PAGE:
None of this comes as a big surprise -- especially if, like me, you tap into social media during big live events like the Final Four to see if everyone else found Bill Raftery as annoying as I did. I suggested that fellow complainers turn down the TV commentary and listen to the radio instead. Which was kind of cool since the broadcast had a slight delay, so the radio commentators were presciently predicting plays rather than admiring them.
It was interesting to see that some folks watching the games commented on nearly every play -- meaning that they were adept at typing without having to look down at their keyboards. But I suspect the vast majority of watchers used commercial time to opine via social media. And since there seemed to be a commercial break after nearly every basket, there was LOTS of time to kill before the games restarted. (Hey, CBS, tons of complaining on Twitter about the number and length of ad pods).
Are we seeing two trends that kind of offset each other? As audiences fragment from millions of households watching live TV to tens of thousands, the networks rely on Big Live Events (sports championships, Oscars, series finales of hit shows) as tentpole events to increase what they charge advertisers, since watchers are less inclined to tape-delay watching BLE.
But when do you get the most social media activity? Of course, during those same BLEs. And I will wager that the vast majority of that nose-to-the-keyboard or touchpad activity happens during commercial breaks. Moreover, I think that having so many commercial breaks during BLEs (that, at least during March Madness, tended to show the same spots over and over ad nauseam) simply encourages viewers to mute the sound and fire up social media. And I will bet that for everyone who takes the time to post a comment, there are dozens more who spend commercial time reading comments looking for the one with the funniest stuff to say about the BLE.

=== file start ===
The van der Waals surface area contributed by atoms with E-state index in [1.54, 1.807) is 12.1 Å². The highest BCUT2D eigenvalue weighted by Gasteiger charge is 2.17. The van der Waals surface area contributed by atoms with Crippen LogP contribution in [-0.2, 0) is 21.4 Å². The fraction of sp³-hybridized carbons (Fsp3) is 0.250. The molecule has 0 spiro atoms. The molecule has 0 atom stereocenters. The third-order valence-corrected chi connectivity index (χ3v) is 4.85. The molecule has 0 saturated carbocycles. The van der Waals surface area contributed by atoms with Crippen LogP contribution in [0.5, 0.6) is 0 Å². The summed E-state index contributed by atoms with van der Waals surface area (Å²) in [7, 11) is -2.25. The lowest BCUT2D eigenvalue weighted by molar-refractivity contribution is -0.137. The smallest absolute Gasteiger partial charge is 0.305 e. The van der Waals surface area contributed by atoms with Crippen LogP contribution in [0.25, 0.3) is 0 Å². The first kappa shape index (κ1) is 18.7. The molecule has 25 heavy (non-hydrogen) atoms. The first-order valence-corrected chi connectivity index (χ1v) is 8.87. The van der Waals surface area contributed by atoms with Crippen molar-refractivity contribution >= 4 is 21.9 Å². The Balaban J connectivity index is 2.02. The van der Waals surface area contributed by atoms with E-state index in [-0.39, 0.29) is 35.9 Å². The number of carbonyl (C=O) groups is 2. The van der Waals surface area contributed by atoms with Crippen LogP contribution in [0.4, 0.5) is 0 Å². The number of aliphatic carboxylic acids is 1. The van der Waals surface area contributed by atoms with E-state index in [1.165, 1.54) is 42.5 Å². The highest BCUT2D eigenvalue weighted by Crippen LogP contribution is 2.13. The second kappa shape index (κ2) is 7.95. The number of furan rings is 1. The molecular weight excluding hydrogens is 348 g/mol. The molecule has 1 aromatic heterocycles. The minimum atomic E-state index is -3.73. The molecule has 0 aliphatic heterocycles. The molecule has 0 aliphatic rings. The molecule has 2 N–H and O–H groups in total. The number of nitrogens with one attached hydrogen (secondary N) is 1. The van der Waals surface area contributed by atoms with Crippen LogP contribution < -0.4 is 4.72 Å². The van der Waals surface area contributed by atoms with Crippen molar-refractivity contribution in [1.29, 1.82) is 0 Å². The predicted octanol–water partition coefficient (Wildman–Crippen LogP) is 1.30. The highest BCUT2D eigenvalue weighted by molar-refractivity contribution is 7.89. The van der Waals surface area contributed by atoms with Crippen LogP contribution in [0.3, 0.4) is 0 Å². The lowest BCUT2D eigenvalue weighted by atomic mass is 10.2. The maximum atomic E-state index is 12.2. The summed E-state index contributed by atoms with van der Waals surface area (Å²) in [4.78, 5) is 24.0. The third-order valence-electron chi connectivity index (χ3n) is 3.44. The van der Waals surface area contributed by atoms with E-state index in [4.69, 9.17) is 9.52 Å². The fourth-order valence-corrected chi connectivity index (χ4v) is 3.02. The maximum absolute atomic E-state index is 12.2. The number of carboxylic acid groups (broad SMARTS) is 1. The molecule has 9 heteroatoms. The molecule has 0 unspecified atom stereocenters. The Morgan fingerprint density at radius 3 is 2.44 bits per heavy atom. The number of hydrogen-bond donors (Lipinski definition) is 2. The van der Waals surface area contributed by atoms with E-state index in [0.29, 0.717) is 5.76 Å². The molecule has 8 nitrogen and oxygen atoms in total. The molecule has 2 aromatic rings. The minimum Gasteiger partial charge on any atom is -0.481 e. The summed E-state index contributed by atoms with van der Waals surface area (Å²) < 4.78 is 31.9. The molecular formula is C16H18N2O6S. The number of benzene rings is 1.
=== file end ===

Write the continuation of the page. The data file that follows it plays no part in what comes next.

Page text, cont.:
To the social media body count, add in those who desert the TV (or iPad or phone) to head for the kitchen, the bathroom or to make an actual phone call (you remember those, right?). Of course set-top-box data doesn't tell the networks who had abandoned the screen during commercials, but I assume they have some sort of algorithm that factors "lost eyeballs" into their ad rates (or not?). If so, does it take into account the growth of social media use during broadcasts? It might calculate that as a net positive, since it shows "engagement" with the show. But I suspect otherwise. I suspect that commercial time is prime time for social media activity and that it has a net negative impact on the degree that viewers pay any attention to ads.By the way, my tweets about Raftery had no impact on CBS, since he was there to the very end. But my Sonos/radio workaround not only eliminated him, it also rescued me from the broadcast's commercials. That -- and social media.